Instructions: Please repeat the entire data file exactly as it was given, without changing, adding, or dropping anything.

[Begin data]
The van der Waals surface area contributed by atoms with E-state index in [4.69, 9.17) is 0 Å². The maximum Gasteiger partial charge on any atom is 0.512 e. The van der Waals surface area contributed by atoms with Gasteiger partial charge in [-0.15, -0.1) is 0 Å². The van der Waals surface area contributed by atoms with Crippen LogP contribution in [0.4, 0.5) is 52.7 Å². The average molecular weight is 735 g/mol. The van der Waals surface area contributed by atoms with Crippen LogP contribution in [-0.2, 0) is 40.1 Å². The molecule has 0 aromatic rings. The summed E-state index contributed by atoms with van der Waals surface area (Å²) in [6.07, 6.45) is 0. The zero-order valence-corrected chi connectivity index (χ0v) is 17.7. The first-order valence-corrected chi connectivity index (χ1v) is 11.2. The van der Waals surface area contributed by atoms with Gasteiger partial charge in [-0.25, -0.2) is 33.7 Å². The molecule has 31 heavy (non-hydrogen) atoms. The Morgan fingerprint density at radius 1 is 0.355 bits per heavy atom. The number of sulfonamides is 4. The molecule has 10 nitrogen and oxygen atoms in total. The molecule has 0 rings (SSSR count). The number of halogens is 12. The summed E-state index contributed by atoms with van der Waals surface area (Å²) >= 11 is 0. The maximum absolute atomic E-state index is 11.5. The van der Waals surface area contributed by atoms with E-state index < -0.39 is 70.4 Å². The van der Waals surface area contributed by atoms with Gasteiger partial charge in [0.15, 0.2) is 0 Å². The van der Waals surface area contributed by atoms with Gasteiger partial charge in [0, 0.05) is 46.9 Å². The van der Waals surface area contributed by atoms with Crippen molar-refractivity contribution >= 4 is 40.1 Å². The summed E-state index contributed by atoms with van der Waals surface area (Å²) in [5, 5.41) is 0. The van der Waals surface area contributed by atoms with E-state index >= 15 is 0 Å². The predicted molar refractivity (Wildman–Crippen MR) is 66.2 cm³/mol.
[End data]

The van der Waals surface area contributed by atoms with E-state index in [4.69, 9.17) is 0 Å². The maximum Gasteiger partial charge on any atom is 0.512 e. The van der Waals surface area contributed by atoms with Gasteiger partial charge in [-0.15, -0.1) is 0 Å². The van der Waals surface area contributed by atoms with Crippen LogP contribution in [0.4, 0.5) is 52.7 Å². The average molecular weight is 735 g/mol. The van der Waals surface area contributed by atoms with Crippen LogP contribution in [-0.2, 0) is 40.1 Å². The molecule has 0 aromatic rings. The summed E-state index contributed by atoms with van der Waals surface area (Å²) in [6.07, 6.45) is 0. The zero-order valence-corrected chi connectivity index (χ0v) is 17.7. The first-order valence-corrected chi connectivity index (χ1v) is 11.2. The van der Waals surface area contributed by atoms with Gasteiger partial charge in [-0.25, -0.2) is 33.7 Å². The molecule has 31 heavy (non-hydrogen) atoms. The Morgan fingerprint density at radius 1 is 0.355 bits per heavy atom. The number of sulfonamides is 4. The molecule has 10 nitrogen and oxygen atoms in total. The molecule has 0 rings (SSSR count). The number of halogens is 12. The summed E-state index contributed by atoms with van der Waals surface area (Å²) >= 11 is 0. The maximum absolute atomic E-state index is 11.5. The van der Waals surface area contributed by atoms with E-state index < -0.39 is 70.4 Å². The van der Waals surface area contributed by atoms with Gasteiger partial charge in [0.15, 0.2) is 0 Å². The van der Waals surface area contributed by atoms with Gasteiger partial charge in [0, 0.05) is 46.9 Å². The van der Waals surface area contributed by atoms with Crippen molar-refractivity contribution >= 4 is 40.1 Å². The summed E-state index contributed by atoms with van der Waals surface area (Å²) in [5, 5.41) is 0. The van der Waals surface area contributed by atoms with E-state index >= 15 is 0 Å². The predicted molar refractivity (Wildman–Crippen MR) is 66.2 cm³/mol.